Taking this to the next level, big, wide cockpits, with open (or partially open) transoms can often be safer regarding getting water onboard, because it normally exits over the stern and the leeward side pretty quickly. Certainly much faster than is possible with the tiny drains that are normally fitted to most boat cockpits.

I tried to find a nice photo of a cruising boat to illustrate this, instead of posting a racer/cruiser where this design is more common.

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Quote:
Originally Posted by Fore and Aft View Post
Andira another factor to consider and I do not want to start a war about transoms but the double ender design is not very practical for a family. We are 11 feet wide on our stern and we often use all that space with the kids fishing, swimming or a dinghy and kayak tied up to it.
Cheers
^^^ This.

Most cruising time is spent at anchor, and most cruisers are on and off the boat and in and out of the water multiple times per day.

If this isn't safe and convenient, including boarding the dinghy, it really starts to reduce the pleasure of everyday life onboard.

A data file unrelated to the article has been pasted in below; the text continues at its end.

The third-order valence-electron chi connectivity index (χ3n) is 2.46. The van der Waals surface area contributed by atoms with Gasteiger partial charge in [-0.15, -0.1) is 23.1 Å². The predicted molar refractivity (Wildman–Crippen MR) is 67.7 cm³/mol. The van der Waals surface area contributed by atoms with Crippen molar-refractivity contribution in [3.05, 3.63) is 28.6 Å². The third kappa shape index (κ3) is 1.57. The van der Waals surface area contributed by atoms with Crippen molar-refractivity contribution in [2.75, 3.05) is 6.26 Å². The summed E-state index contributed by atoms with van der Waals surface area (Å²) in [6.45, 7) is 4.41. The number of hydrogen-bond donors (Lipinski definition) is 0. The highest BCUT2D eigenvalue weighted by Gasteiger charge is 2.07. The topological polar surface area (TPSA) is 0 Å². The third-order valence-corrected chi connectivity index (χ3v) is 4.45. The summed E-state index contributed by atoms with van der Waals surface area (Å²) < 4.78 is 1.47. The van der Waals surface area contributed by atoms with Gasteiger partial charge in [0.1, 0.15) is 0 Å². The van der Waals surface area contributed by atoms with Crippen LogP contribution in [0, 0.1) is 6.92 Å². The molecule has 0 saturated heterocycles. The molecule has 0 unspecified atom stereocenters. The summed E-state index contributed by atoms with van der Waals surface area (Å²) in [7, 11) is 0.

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Old 17-12-2019, 10:01   #15
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Re: Cockpit size for family blue water boat?

We did a five year circumnavigation of the world with two children and a cockpit large enough for everyone to spread out is essential.
The minimum length would be long enough to lie down on the bench seats, with a pillow behind your head, 6ft. plus.
Narrow enough for people to brace themselves across the cockpit with their foot on the opposite side bench is good, though if wider, there should be something to brace your foot against when the boat is heeling and rolling.

good cockpit protection is essential, too, a large dodger that protects the forward end of the cockpit, but is not too high to look over. When we had ours made I stood on the cockpit sole at the helm and had the maker choose the height of my nose (I am 6ft tall). That meant those shorter than me had to look around the sides when steering, though I was usually on the helm in the nasty stuff and could duck my head when the splashes came over and stay dry. If wheel steered, make the wheel easily removed for in port lounging, if a tiller it should pivot up and out of the way.